Cornelia J. Randolph to Virginia J. Randolph (Trist)

True to my promise, My Dear sister, of writing to you as soon as I had been to the first party, I take advantage of Mr Gilmer’s going to Albemarle & write you a letter by him, although it is very late & he sets off1 tomorrow morning.—To begin at the beginning then, I was drest & sister Ellen said I would do but I soon found I would not do for I was laced too tight & after deliberating a little while I prefer’d comfort to good looks, & had all my cloths loosen’d & went down stairs in my own opinion a right dowdy figure, I forgot to tell you, that sister Ellen found it impossible to make my head look like a lady’s head & after two hours of vexation to herself and [. . .] torment to me, she finish’d, declaring that she dress’d had dress’d my head as she could & not as she would, you may suppose I had a very humble opinion of my own attractions, but I very philosophically thought to myself, that it was to please myself and not others that I went to the ball, & when a thousand compliments were paid to sister Ellen on her appearance and a great many witty speeches made, I was as much diverted as any body, & was even well pleas’d that they were not made to me because I could not bring have turned them off so well. We went to the ball full of curiosity about a young lady who was to appear there under these circumstances; the day before while we were at the mantua makers we overheard her telling some ladies who were looking at a very handsome trimming that it was for a young lady who was to make her appearance that the next evening for the first time, that she was perfectly beautiful & had determin’d that no one should see her untill, with all the the advantages of dress she should shine out & dazzle every beholder like a bright light, I went therefore prepar’d to be struck dumb, & was quite disapointed when I saw the trimming to the dress of a very dowdy girl, with regula[r] features & a white neck to be sure, but just such a pert little face as might be expected to a girl who could form such a plan; before we went aunt Randolph had found out that it was Miss Henrietta Henningham Codrington Corrington Venerble Watkins, adieu My Dear sister Aunt Randolph has promis’d to keep Mr Gilmer just as long as it will take me to fold & direct my letter & no longer, kiss Peg & Pat for me & believe yours ever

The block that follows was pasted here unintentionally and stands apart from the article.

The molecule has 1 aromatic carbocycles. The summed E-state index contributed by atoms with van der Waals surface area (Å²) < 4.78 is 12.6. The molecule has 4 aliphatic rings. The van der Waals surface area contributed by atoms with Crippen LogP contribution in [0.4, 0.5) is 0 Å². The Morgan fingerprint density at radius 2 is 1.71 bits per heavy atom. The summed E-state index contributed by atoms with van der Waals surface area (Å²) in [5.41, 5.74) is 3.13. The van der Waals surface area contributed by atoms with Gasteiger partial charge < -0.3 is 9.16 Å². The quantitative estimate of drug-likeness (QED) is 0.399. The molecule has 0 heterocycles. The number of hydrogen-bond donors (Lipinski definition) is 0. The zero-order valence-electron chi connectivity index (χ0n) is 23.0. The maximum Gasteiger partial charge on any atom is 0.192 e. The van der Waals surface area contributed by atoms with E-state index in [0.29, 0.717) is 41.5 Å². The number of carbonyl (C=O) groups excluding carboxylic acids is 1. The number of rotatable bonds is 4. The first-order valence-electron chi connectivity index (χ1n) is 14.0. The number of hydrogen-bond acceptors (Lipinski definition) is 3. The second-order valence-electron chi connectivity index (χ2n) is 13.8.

C. R.
RC (NcU: NPT); mutilated at fold; stained; endorsed by recipient: “Cornelia.”
1Manuscript: “of.”